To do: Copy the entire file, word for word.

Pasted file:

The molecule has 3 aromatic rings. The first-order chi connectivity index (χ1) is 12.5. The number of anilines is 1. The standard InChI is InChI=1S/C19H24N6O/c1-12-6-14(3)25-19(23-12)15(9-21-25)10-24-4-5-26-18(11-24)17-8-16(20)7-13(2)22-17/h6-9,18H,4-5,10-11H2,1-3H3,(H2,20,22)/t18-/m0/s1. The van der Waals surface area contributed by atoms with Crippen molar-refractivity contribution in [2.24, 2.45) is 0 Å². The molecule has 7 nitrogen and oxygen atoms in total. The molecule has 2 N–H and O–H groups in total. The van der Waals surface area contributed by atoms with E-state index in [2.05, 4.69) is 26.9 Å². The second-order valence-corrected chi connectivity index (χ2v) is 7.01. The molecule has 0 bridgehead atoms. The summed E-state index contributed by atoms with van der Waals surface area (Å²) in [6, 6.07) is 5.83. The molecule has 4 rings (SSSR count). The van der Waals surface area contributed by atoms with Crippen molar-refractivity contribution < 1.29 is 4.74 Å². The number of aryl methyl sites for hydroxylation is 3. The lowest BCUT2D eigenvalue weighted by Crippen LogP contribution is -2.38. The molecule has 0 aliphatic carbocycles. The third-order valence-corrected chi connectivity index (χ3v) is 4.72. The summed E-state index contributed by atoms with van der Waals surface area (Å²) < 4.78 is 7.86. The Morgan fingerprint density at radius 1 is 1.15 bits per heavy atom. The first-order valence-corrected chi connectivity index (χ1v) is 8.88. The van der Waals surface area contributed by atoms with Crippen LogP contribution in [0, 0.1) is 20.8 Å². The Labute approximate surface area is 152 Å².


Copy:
The molecule has 3 aromatic rings. The first-order chi connectivity index (χ1) is 12.5. The number of anilines is 1. The standard InChI is InChI=1S/C19H24N6O/c1-12-6-14(3)25-19(23-12)15(9-21-25)10-24-4-5-26-18(11-24)17-8-16(20)7-13(2)22-17/h6-9,18H,4-5,10-11H2,1-3H3,(H2,20,22)/t18-/m0/s1. The van der Waals surface area contributed by atoms with Crippen molar-refractivity contribution in [2.24, 2.45) is 0 Å². The molecule has 7 nitrogen and oxygen atoms in total. The molecule has 2 N–H and O–H groups in total. The van der Waals surface area contributed by atoms with E-state index in [2.05, 4.69) is 26.9 Å². The second-order valence-corrected chi connectivity index (χ2v) is 7.01. The molecule has 0 bridgehead atoms. The summed E-state index contributed by atoms with van der Waals surface area (Å²) in [6, 6.07) is 5.83. The molecule has 4 rings (SSSR count). The van der Waals surface area contributed by atoms with Crippen molar-refractivity contribution < 1.29 is 4.74 Å². The number of aryl methyl sites for hydroxylation is 3. The lowest BCUT2D eigenvalue weighted by Crippen LogP contribution is -2.38. The molecule has 0 aliphatic carbocycles. The third-order valence-corrected chi connectivity index (χ3v) is 4.72. The summed E-state index contributed by atoms with van der Waals surface area (Å²) < 4.78 is 7.86. The Morgan fingerprint density at radius 1 is 1.15 bits per heavy atom. The first-order valence-corrected chi connectivity index (χ1v) is 8.88. The van der Waals surface area contributed by atoms with Crippen LogP contribution in [0, 0.1) is 20.8 Å². The Labute approximate surface area is 152 Å².